It can be easy to accidentally swallow too much. Although best known by the Tylenol brand, acetaminophen is in almost 200 different branded and generic products, from headache relievers to cold-and-cough remedies. It's also in some prescription painkillers such as Percocet and Vicodin.
If a person takes a few different products, the acetaminophen dose can quickly add up — especially if the patient pops extra pills as users of over-the-counter medicines sometimes do in hopes of faster relief.
"Unfortunately, a lot of people don't realize that acetaminophen is toxic at high doses," said Dr. John Jenkins of the Food and Drug Administration.
"It's very clear the average dose for the average person is very safe, but we are not all average," the FDA's Dr. John Senior told a meeting of the agency's scientific advisers Thursday. The committee is debating stronger warning labels or other measures to help consumers use the painkiller more safely.
It's a major cause of acute liver failure, the most severe type of liver damage, contends Dr. William Lee of the University of Texas Southwestern Medical Center, who recently studied 395 liver-failure cases and linked 40 percent to the painkiller — far more than other liver-harming medications or even hepatitis.
About 100 people a year die after unintentionally overdosing on acetaminophen, concludes one FDA review. There are more than 56,000 emergency room visits a year due to acetaminophen overdoses, most suicide attempts but about a quarter of them unintentional, the review found.
Some 100 million people take acetaminophen every year, so the risk of liver damage from an overdose is very low, insists Tylenol maker McNeil Consumer & Specialty Pharmaceuticals, which calls the drug one of the safest on the market.
Still, critics argue that unintentional overdoses should be preventable. So the FDA organized Thursday's meeting, part of a broader look at all over-the-counter painkillers. On Friday, FDA's advisers will consider if warnings are clear enough about one common side effect of aspirin and other inflammation-fighting painkillers — gastrointestinal bleeding.
This isn't the first time acetaminophen has drawn federal concern. The FDA has long required that packages bear warnings not to take it if you consume more than three alcoholic drinks, since the combination can harm the liver.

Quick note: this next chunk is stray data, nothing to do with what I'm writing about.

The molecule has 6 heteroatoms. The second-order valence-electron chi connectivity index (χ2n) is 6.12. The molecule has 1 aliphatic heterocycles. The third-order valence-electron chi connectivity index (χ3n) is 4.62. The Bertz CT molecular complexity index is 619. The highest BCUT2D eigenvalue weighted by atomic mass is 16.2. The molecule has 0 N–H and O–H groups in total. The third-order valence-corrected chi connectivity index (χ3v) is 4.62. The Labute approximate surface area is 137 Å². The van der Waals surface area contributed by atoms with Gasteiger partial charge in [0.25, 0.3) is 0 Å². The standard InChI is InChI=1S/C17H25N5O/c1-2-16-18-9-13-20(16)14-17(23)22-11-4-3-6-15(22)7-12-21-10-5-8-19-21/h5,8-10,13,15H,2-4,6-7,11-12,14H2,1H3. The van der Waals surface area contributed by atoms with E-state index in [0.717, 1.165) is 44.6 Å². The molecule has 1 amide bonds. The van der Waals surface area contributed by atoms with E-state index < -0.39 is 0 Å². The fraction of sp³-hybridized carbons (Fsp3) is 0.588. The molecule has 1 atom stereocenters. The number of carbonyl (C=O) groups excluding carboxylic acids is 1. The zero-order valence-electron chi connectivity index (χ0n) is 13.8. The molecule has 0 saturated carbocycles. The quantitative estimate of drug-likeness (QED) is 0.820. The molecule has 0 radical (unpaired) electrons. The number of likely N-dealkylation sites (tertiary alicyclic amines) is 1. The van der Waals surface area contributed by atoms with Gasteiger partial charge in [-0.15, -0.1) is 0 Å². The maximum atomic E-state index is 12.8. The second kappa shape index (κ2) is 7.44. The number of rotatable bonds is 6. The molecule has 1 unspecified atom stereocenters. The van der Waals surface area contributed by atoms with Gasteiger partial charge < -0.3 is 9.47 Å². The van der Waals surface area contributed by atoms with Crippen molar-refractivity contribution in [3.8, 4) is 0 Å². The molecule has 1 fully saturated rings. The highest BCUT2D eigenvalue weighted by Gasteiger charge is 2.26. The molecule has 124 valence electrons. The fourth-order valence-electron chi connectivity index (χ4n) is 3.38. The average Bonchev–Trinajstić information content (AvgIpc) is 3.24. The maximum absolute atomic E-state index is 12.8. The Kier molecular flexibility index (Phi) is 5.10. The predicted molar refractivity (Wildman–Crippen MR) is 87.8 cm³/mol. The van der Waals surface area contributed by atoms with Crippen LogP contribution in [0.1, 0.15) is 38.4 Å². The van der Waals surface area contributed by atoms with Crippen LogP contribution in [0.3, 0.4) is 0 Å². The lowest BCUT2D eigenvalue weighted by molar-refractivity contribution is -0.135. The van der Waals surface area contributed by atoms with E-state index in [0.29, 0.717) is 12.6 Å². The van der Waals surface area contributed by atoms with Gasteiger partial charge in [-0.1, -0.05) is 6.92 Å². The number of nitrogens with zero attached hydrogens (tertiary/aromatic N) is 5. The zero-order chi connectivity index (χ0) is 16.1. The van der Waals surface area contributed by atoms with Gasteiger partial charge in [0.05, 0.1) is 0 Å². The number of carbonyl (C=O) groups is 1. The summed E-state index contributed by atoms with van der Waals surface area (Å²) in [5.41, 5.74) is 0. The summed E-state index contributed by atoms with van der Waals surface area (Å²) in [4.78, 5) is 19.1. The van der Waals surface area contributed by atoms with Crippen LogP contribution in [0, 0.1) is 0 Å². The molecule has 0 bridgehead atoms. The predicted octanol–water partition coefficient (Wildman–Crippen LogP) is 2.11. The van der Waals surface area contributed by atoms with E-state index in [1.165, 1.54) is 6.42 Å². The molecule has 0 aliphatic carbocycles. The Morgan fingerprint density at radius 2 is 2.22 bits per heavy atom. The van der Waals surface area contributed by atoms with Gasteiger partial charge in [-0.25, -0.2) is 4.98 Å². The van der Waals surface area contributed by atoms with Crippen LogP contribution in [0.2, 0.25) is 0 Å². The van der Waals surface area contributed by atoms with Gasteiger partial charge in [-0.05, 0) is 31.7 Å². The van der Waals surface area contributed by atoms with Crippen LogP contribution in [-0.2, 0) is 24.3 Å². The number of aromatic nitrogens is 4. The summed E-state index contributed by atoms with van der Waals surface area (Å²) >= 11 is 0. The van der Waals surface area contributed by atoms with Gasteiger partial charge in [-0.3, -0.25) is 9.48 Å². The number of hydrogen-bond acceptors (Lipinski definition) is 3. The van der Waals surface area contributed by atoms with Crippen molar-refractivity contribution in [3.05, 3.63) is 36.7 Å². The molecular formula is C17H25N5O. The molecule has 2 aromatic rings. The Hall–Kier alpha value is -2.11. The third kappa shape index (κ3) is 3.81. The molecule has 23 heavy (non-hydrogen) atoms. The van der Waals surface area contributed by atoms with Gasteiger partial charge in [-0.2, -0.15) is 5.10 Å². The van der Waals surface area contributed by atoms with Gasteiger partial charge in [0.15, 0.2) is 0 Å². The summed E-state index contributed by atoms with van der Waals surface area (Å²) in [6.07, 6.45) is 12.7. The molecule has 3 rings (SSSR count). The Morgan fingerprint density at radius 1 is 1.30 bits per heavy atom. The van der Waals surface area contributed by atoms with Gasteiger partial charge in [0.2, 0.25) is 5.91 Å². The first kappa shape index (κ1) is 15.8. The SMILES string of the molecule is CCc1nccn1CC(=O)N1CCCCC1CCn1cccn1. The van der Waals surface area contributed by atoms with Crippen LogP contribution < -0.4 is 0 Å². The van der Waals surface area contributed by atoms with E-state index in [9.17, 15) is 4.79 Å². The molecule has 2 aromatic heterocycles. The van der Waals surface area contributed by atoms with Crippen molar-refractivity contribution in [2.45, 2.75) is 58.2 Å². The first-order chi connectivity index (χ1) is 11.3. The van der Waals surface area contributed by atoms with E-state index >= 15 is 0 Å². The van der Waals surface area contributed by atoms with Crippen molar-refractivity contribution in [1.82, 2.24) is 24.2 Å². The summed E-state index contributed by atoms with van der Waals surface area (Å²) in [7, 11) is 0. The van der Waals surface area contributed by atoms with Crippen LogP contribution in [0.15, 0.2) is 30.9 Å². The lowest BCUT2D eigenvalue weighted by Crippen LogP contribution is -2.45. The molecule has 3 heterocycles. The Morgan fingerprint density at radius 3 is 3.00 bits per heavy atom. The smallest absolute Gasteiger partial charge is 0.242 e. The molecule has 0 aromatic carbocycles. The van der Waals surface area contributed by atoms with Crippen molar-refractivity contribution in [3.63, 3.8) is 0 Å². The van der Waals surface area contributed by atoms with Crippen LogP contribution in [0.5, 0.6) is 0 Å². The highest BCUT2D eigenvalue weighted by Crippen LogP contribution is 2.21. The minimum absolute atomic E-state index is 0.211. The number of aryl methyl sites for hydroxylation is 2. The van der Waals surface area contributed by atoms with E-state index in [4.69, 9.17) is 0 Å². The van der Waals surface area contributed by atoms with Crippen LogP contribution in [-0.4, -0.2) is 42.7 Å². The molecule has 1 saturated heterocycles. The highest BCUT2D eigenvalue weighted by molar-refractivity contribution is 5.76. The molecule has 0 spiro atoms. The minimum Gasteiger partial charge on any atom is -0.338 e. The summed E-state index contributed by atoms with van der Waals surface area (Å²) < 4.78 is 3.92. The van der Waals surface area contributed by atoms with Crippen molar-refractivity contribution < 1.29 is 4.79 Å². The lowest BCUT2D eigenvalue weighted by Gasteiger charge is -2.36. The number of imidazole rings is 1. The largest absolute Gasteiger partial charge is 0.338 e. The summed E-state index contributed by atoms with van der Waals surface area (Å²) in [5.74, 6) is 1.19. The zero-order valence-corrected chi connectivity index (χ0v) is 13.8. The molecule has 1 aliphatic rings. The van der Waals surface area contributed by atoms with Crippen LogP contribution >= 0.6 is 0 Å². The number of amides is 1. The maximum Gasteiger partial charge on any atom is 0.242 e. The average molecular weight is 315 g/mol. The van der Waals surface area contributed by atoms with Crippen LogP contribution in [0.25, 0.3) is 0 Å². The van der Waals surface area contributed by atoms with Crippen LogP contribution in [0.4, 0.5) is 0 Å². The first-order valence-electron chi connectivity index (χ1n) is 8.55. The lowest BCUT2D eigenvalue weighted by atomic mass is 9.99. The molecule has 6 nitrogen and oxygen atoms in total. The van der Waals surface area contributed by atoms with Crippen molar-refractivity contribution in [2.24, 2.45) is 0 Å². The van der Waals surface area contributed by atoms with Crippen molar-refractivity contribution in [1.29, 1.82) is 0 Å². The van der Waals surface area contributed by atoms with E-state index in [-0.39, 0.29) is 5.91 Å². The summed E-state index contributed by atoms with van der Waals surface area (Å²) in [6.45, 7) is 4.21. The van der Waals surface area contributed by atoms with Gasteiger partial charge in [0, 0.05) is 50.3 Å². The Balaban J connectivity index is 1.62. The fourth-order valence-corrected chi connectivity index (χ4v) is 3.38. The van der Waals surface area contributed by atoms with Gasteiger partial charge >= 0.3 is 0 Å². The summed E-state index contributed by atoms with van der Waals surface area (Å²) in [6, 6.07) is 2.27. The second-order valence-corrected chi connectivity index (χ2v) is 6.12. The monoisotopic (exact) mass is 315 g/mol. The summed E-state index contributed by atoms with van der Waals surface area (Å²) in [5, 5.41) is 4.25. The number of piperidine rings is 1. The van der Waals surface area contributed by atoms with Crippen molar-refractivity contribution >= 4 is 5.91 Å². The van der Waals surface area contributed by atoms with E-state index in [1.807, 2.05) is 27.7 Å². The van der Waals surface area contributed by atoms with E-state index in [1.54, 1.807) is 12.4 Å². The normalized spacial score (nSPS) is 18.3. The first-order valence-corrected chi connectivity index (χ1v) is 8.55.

And some babies die every year when parents mix up doses of infant Tylenol drops with children's Tylenol liquid, despite warnings on the package that the two products are not interchangeable. To help fight that problem, the FDA is considering McNeil's request to add to the label the proper doses for children under age 2; currently bottles advise parents to ask a doctor what dose to give a baby.
But Thursday's focus is on adults' accidental toxic doses.
Bottles recommend taking no more than eight extra-strength acetaminophen pills in 24 hours, and to seek help for overdoses. As far back as 1977, an FDA advisory panel recommended more explicitly warning not to exceed the recommended dose or take acetaminophen for more than 10 days "because severe liver damage may occur." But, citing little hard evidence, FDA never adopted those warnings.
The concern isn't just about classic overdoses. In one FDA study of 307 patients whose liver damage was linked to acetaminophen use, 22 percent apparently ingested less than the maximum daily dose — yet still became very ill.
Critics wonder about flu sufferers taking high doses while not eating, or acetaminophen users who have hepatitis, or those who take maximum doses for weeks instead of once or twice.
Even as McNeil reassures consumers that liver damage is rare, it is revising packages to warn about the risk. Multi-ingredient products like Tylenol Cold will bear the name acetaminophen along with other ingredients in large type on the box front, and all McNeil's acetaminophen-containing products will bear a warning that "taking more than the recommended dose could cause serious health problems." The company wants similar measures from its competitors.